Gourd Drum (Ipu Hula or Ipu Heke), 19th century, Hawai’i

I’ve been feeling shitty about not going to museums lately. I mean, why exactly does one put up with the crappy things about the City if not to take occasionally take advantage of the wonderful things?

And I missed the MoMA Bauhaus show. Boo.

Anyway. I was thinking I might go somewhere tomorrow. This Met exhibit of Oceanic instruments looks pretty cool. They’re something so beautiful about an object for which you intuitively know its use. Sam and I were talking about this the other day when we observed that he immensely, surprisingly, enjoys kitchen supply stores despite the fact he doesn’t cook.

For many of the instruments, you can listen to curators speak about cultural uses and hear audio of them being played. The site is simplistic, but it offered a glimmer of how museums could harness interactivity to reach many more people and, more importantly, deliver a more thorough understanding of the subjects at hand.

Context is important.

I’m currently working my way through a PBS documentary series called Art: 21, about fine art in the 21st century. 3 or 4 contemporary artists are profiled per episode, and the experience is so RICH. You’re brought into someone’s studio, peeking in on them working, speaking to their family, oftentimes their subjects, hearing memories of their childhood. So much more compelling and accessible to hear it from the artists’ mouth versus reading a curatorial text. You realize how much of creativity is simply exploring things that perplex you or that you’re curious about. Didactics come later. Or, perhaps, full meanings are discovered through the process of creation.

On illustration. Illustration has always been a late adopter, often reinterpreting or refashioning artistic “styles” several decades after they were conceived by the art world, and applying them to commercial purposes. It’s kind of a nostalgic form. No judgment on that (that should go without saying!). And yes, it does go the other way sometimes too (see: pop art). But! I think there’s a valuable lesson illustrators, particularly students of illustration, can learn from Fine Art… that work should come from a place of exploration and introspection. To copy a “style” is simply a superficial appropriation of someone else’s context. Someone else’s life experience, interests, travels, tics. It’s just surface. There’s nothing underneath.

Flute (Pūtōrino), ca. 1800–1820

Aotearoa (New Zealand), Bay of Plenty region, Māori people

Society of Illustrators Silver Medal

Jan 9th, 2010

Wowee, what a way to kick off the year. Yesterday I received a Silver Medal from the Society of Illustrators for my Newsprint piece.

I feel bad because I never can manage to come up with anything beyond “… thanks!” when accepting things like this. Everyone else just seems so witty and funny and charming. So let me say it here: nothing means more than being recognized by your peers. Rewarding this particular piece, which originated in my personal sketchbooks, is a huge confidence boost. It can be a struggle to retain a sense of creativity and personal vision as a commercial illustrator. I always tell students it’s their JOB to make assignments interesting and engaging for themselves. Because believe me, it doesn’t get any easier when you graduate!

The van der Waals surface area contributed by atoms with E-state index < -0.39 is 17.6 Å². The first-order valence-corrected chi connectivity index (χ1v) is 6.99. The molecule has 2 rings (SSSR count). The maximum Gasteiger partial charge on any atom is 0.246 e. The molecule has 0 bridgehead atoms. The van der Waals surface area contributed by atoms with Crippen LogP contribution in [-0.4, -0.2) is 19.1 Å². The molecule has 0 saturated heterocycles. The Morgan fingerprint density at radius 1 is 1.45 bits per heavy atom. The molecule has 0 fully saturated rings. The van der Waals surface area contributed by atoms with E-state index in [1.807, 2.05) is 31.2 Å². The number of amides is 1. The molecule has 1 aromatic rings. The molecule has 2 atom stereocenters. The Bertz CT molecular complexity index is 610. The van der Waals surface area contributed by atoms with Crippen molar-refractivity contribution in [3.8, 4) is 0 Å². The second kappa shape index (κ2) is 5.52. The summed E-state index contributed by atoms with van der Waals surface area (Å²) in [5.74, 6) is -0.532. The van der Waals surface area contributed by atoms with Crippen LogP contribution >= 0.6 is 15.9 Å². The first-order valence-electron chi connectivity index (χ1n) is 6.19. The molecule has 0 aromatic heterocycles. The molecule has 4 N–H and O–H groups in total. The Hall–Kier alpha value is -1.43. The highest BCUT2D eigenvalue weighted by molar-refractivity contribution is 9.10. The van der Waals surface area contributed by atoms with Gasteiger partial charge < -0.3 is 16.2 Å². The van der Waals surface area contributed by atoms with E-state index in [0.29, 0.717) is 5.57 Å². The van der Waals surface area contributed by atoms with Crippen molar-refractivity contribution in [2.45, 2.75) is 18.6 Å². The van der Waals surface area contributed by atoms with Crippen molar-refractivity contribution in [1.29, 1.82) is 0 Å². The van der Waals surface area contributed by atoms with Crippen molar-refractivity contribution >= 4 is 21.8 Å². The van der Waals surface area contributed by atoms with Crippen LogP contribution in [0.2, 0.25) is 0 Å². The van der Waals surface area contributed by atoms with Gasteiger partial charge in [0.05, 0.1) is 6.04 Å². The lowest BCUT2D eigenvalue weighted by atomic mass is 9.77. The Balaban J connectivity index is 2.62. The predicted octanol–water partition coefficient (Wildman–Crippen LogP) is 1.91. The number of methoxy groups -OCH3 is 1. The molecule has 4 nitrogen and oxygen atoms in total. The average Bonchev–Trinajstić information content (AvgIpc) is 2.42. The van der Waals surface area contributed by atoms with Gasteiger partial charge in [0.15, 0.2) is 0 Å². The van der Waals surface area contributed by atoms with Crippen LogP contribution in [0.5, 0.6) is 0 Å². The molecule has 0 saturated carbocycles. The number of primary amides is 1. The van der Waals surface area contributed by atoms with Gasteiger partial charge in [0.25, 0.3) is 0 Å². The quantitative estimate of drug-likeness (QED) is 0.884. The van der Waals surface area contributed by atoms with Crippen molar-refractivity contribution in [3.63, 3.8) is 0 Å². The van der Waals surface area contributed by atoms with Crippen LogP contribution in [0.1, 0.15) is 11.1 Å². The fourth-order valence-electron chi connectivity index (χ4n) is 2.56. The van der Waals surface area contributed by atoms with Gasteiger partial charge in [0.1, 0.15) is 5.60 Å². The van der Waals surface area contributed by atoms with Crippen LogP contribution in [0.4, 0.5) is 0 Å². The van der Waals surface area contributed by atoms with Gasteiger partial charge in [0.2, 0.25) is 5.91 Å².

Speaking of students, I was thrilled to see a former student of mine, Lulu Wolf, was also included in the show. Check out Lulu’s lovely work here.

The show for Uncommissioned and Sequential works is on view at the Society of Illustrators in NYC, Jan 3 – 26.

It’s 2010.

Jan 6th, 2010

Hi! I hope you had a good holiday. I hope you HAD a holiday. Or at least a few days off from wherever you toil.

What will 2010 bring? 2009 was a little scary, to be honest. Worked dried up for most of the illustrators that I know. I especially noticed a lag in the summer. It seems to have bounced back, but who can tell? Illustration DID die over 60 years ago, so.

-I have a small book coming out this year. It’s true! Indoor Voice will be published by Drawn and Quarterly (dates forthcoming). I consider it a bit of a blog extension or companion to Gilded Lilies (2006). A compilation of things. You will hear more about it later! And yes, I am working on getting a longer, narrative work going. Fingers crossed.

Skim goes on. Foreign translations are forthcoming in Portuguese and Dutch. Nutso…

-Speaking of! Right-wingers officially hate Skim! Read about it here!

-I’m teaching the 2nd semester of the Drawing for Cartoonists class at SVA. I will be switching to the Illustration department in the Fall.

-I am speaking with Gabrielle Bell and Jessica Abel later this month at the Brooklyn Public Library. Just a tiny thing on Brooklyn comickers. Deets: Jan 28, 7pm, Brooklyn Public Library, 10 Grand Army Plaza, Dweck Centre (lower level).

Half World, the totally awesome book by Hiromi Goto, will be released April 1 in the US (Viking/Penguin). I did the illustrations for it. The book is already available in Canada.

That’s all I can think of now. Bye!

National Geographic Animals

Dec 18th, 2009

This project was definitely one of my highlights of the year. It was completed back in September, but the issue is just out now (Jan2010).

The series was about Asian Wildlife trafficking. You can read the article (and view some very disturbing photographs) here.

Animals, along with Dance, are probably my favourite things to draw. I was very excited when the AD, David Whitmore, suggested a simpler, painterly approach similar to the guy in this post. Thanks, Blog!

This wash technique is a very different one from my typical method… more of a one-shot deal with very minimal digital manipulation. (I still sent pencil sketches, albeit very rough ones.) Some of animals were done a dozen times before I got a few that worked. I would send the AD several final versions to choose from. Here is a picture of (mostly) discards.

It was an exercise in a new way of thinking and a good lesson for me as I try to streamline my illustration work. I have discovered through teaching that the most important thing you develop in school is not technique but PROCESS: a way of working that allows you to operate within the confines of Art Direction but still leaves you psychologically free to create work that is fresh and stimulating.

Heart Running

Nov 20th, 2009

Here’s an illustration for Runner’s World Germany. It’s about running with a heart condition. Usually I don’t use such a “deep space” in illustrations, but this was kinda fun. A little atmospheric interference* goes a long way.

*for students: the basic principle, as it pertains to art and drawing, is that things get more “low-value” as they get farther away. This is due to moisture, pollution, and other particles floating in the air between your eye and whatever you’re looking at. That’s why someone standing 10 feet away will appear crisper and more high value, than, say, the Empire State Building a mile away in the distance. In reality, the image above maybe isn’t the best example, since it’s kind of about fog and whatnot. The example of the Empire State Building is better.